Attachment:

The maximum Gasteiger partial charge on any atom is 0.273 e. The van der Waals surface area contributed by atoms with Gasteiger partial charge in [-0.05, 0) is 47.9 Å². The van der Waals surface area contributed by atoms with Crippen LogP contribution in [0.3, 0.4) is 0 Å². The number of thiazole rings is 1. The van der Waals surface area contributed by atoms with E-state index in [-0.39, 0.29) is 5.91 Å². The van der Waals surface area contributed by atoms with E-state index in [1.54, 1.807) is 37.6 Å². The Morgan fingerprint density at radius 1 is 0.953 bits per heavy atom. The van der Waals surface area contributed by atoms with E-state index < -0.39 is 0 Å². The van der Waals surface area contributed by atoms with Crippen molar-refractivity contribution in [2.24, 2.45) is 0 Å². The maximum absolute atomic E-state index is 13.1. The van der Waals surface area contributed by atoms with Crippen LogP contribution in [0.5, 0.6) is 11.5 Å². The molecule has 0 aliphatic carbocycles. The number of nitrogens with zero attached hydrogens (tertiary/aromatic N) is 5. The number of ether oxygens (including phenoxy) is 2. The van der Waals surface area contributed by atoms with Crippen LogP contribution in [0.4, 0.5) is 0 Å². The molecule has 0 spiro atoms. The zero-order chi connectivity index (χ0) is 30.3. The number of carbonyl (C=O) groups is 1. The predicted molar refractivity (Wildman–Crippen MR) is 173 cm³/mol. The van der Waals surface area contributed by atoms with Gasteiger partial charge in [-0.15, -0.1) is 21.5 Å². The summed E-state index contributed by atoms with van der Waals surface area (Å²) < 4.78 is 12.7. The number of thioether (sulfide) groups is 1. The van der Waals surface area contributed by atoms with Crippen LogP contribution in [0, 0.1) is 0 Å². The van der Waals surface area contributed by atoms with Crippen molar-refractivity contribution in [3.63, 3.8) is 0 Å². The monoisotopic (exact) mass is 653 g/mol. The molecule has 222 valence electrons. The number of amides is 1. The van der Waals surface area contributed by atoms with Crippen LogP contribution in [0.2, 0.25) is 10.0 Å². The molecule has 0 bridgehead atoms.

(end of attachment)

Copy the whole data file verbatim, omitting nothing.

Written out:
The maximum Gasteiger partial charge on any atom is 0.273 e. The van der Waals surface area contributed by atoms with Gasteiger partial charge in [-0.05, 0) is 47.9 Å². The van der Waals surface area contributed by atoms with Crippen LogP contribution in [0.3, 0.4) is 0 Å². The number of thiazole rings is 1. The van der Waals surface area contributed by atoms with E-state index in [-0.39, 0.29) is 5.91 Å². The van der Waals surface area contributed by atoms with E-state index in [1.54, 1.807) is 37.6 Å². The Morgan fingerprint density at radius 1 is 0.953 bits per heavy atom. The van der Waals surface area contributed by atoms with E-state index < -0.39 is 0 Å². The van der Waals surface area contributed by atoms with Crippen molar-refractivity contribution in [2.24, 2.45) is 0 Å². The maximum absolute atomic E-state index is 13.1. The van der Waals surface area contributed by atoms with Crippen LogP contribution in [0.5, 0.6) is 11.5 Å². The molecule has 0 aliphatic carbocycles. The number of nitrogens with zero attached hydrogens (tertiary/aromatic N) is 5. The number of ether oxygens (including phenoxy) is 2. The van der Waals surface area contributed by atoms with Crippen LogP contribution in [0.4, 0.5) is 0 Å². The molecule has 0 spiro atoms. The zero-order chi connectivity index (χ0) is 30.3. The number of carbonyl (C=O) groups is 1. The predicted molar refractivity (Wildman–Crippen MR) is 173 cm³/mol. The van der Waals surface area contributed by atoms with Gasteiger partial charge in [-0.15, -0.1) is 21.5 Å². The summed E-state index contributed by atoms with van der Waals surface area (Å²) < 4.78 is 12.7. The number of thioether (sulfide) groups is 1. The van der Waals surface area contributed by atoms with Crippen LogP contribution in [0, 0.1) is 0 Å². The van der Waals surface area contributed by atoms with Crippen molar-refractivity contribution in [3.63, 3.8) is 0 Å². The monoisotopic (exact) mass is 653 g/mol. The molecule has 222 valence electrons. The number of amides is 1. The van der Waals surface area contributed by atoms with Crippen LogP contribution in [0.2, 0.25) is 10.0 Å². The molecule has 0 bridgehead atoms.